The Civil Rights Movement has had a number of iconic leaders, people like Martin Luther King, Jr., Malcolm X, Ralph Abernathy, and Rosa Parks whose names are known by virtually every American and whose fame has very often gone beyond our borders. But a movement is not a movement without those whose names do not make the headlines, who are not discussed in history classes, or who are not commemorated in statues.
One such foot soldier of the Civil Rights Movement of the 1950s and 60s is Mary Louise Smith. Still alive today, Mary Louise was a trailblazer whose actions helped spark the world famous Montgomery Bus Boycott of 1955-1956. On October 21, 1955, she refused to give up her seat to a white woman and was therefore arrested for failure to obey segregation orders, and became one of four litigants in the anti-segregation case Browder v. Gayle. A month and a half later Rosa Parks refused to give up her seat on a bus and the rest, as they say, is history.
Although Parks became the face of the movement to end bus segregation, it is good to remember people like Smith - people who courageously took a stand, but who have become footnotes rather than headlines. For me, Smith is also worthy of attention because she is a Catholic and came from an incredibly important Black Catholic enclave that existed within the decidedly anti-Black, anti-Catholic Alabama of the time.
Just as there are few people who have heard of Mary Louise Smith, neither do many have any knowledge of the 36-acre campus known as the City of St. Jude. Founded in 1934, it was not only the first ministry for Black Catholics in Montgomery, but in the entire state of Alabama. Fr. Harold Purcell’s dream was to bring “light, hope and dignity” to families like those of Mary Louise through not only a parish church, but through a school, social center, and hospital.
Sadly, the St. Jude Educational Institute - the alma mater of Mary Louise, and a school that was integrated from its beginning - closed its doors in 2014. The St. Jude Catholic Hospital - the first integrated hospital in the southeastern U.S., and the birthplace of the two oldest children of Martin and Coretta King - was converted to low-cost housing for senior citizens in 1992.
But both the social center and the parish of St. Jude are thriving, and Mary Louise is still a member of the parish that has nurtured her throughout her life.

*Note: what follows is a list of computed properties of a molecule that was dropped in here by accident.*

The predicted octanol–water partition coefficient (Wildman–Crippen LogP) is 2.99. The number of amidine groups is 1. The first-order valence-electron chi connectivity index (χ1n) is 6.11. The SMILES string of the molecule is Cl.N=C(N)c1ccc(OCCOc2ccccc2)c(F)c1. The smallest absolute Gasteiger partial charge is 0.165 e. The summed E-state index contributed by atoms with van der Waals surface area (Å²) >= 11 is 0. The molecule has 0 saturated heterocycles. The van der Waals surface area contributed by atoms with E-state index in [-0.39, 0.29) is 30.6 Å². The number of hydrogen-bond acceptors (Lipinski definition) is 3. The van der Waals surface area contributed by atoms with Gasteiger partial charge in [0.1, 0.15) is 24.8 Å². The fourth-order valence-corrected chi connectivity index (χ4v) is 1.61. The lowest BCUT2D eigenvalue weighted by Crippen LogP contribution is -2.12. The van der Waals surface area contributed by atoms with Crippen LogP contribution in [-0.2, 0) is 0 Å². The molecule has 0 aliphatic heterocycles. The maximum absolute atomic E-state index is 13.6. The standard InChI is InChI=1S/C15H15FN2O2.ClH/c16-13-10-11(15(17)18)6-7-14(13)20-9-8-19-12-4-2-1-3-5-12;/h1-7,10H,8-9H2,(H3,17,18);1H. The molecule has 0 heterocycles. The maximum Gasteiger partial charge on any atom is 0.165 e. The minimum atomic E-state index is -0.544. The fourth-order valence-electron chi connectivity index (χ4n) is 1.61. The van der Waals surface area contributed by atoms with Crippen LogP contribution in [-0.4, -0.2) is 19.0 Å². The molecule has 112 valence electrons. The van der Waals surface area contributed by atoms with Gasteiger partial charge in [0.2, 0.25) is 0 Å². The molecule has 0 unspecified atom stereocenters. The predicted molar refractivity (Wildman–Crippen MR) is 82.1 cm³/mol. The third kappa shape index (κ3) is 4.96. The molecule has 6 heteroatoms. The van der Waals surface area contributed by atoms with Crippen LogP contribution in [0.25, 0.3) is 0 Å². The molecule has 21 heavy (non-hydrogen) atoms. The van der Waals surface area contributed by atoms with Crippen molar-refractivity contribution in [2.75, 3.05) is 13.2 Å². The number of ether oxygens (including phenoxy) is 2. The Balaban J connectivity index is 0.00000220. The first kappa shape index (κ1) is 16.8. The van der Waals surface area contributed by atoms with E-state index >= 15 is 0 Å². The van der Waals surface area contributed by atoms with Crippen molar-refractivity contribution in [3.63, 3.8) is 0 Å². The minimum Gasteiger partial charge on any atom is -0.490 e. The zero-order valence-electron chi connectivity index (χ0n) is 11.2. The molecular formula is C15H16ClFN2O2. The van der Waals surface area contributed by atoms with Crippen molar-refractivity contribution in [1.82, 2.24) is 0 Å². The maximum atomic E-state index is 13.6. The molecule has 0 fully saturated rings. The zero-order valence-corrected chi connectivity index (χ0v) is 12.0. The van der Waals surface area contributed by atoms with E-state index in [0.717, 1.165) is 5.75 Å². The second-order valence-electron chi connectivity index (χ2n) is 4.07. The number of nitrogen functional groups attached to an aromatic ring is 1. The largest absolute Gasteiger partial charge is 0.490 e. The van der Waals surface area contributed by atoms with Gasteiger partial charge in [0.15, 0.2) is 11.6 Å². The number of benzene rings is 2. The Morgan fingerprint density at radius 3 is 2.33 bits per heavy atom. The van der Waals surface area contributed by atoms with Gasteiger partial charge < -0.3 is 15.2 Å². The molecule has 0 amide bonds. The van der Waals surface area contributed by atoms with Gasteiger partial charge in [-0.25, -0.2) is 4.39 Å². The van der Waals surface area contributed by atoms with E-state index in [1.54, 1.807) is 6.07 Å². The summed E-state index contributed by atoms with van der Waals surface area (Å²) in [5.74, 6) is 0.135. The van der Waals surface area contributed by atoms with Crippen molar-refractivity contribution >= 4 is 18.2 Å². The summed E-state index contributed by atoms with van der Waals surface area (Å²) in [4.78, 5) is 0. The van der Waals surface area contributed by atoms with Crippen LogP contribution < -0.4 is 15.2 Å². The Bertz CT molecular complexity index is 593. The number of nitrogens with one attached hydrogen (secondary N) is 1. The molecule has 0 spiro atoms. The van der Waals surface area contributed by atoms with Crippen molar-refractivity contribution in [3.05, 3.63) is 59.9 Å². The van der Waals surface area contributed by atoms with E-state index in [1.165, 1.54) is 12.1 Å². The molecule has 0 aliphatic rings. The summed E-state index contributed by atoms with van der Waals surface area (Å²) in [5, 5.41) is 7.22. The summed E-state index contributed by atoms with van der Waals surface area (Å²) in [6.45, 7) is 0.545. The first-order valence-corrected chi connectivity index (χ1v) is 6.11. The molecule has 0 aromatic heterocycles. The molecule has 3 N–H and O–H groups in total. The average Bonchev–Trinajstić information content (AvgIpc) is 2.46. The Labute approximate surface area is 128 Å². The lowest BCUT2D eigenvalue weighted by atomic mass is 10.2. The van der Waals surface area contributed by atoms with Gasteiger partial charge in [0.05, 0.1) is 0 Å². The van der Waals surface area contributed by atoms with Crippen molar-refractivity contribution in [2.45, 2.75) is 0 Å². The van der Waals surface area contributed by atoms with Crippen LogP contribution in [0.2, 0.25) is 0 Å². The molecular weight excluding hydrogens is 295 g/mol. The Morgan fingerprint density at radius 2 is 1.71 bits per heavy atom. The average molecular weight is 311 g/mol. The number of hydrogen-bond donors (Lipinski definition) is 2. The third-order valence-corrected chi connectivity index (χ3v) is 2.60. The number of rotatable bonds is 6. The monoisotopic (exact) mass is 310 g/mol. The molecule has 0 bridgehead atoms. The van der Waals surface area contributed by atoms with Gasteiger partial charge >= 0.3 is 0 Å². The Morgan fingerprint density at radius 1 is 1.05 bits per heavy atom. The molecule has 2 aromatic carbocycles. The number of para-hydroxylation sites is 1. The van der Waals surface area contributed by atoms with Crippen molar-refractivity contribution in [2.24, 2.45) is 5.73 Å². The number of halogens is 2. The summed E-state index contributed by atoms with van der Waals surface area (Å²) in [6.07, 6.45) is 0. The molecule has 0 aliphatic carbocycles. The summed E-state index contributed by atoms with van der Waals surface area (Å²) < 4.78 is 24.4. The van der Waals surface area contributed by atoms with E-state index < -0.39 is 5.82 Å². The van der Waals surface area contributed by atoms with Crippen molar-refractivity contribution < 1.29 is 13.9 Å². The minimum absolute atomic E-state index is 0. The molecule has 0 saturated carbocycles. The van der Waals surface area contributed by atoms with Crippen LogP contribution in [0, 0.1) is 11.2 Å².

Fr. Purcell went to his grave knowing that he had helped many people to achieve their dreams and to live lives of great dignity, but he was saddened not to have been able to live long enough to see the final piece of the puzzle of the City of St. Jude fit into place. In 1958, six years after his death, the Father Purcell Memorial Exceptional Children's Center was opened. This center provides high-quality health care to children with developmental disabilities and children who suffer from mental or physical damage resulting from abuse.
The City of St. Jude is now on the U.S. National Register of Historic Places and houses a museum dedicated to the events that took place on campus during the final night of the marches from Selma to Montgomery in March of 1965. Around 10,000 marchers camped out at the City of St. Jude and were a part of the Stars of Freedom rally that boasted numerous entertainers and activists from Joan Baez, Pete Seeger, and Dick Gregory to Tony Bennett, Johnny Mathis, and Lena Horne.
In the garden outside the museum stands a fitting memorial to remind us what people like Fr. Purcell and Mary Louise Smith were focused on when they heard the call to act for justice driven by their Catholic faith. The statue, titled “Homeless Jesus”, depicts a person wrapped in a blanket and lying on a park bench. It is meant to bring to our hearts the words of Jesus that “whatever you did for one of these least brothers of Mine, you did for Me.”
And as for a memorial to honor Mary Louise Smith, one would have to have a keen eye to notice how her home town has honored her. In 2019 a statue of Rosa Parks was unveiled in Montgomery, and Mary Louise was in attendance. A picture from that day shows Smith posing next to the statue of her hero and inspiration. Outside the scope of that photograph, at the feet of Mary Louise and the statue of Rosa, and embedded in the cement lay four granite markers. Each piece of granite has carved into it the name of one of the four courageous women who preceded Rosa in refusing to give up their seats and move to the back of the bus: Aurelia Browder, Susie McDonald, Claudette Colvin, and, of course, Mary Louise Smith.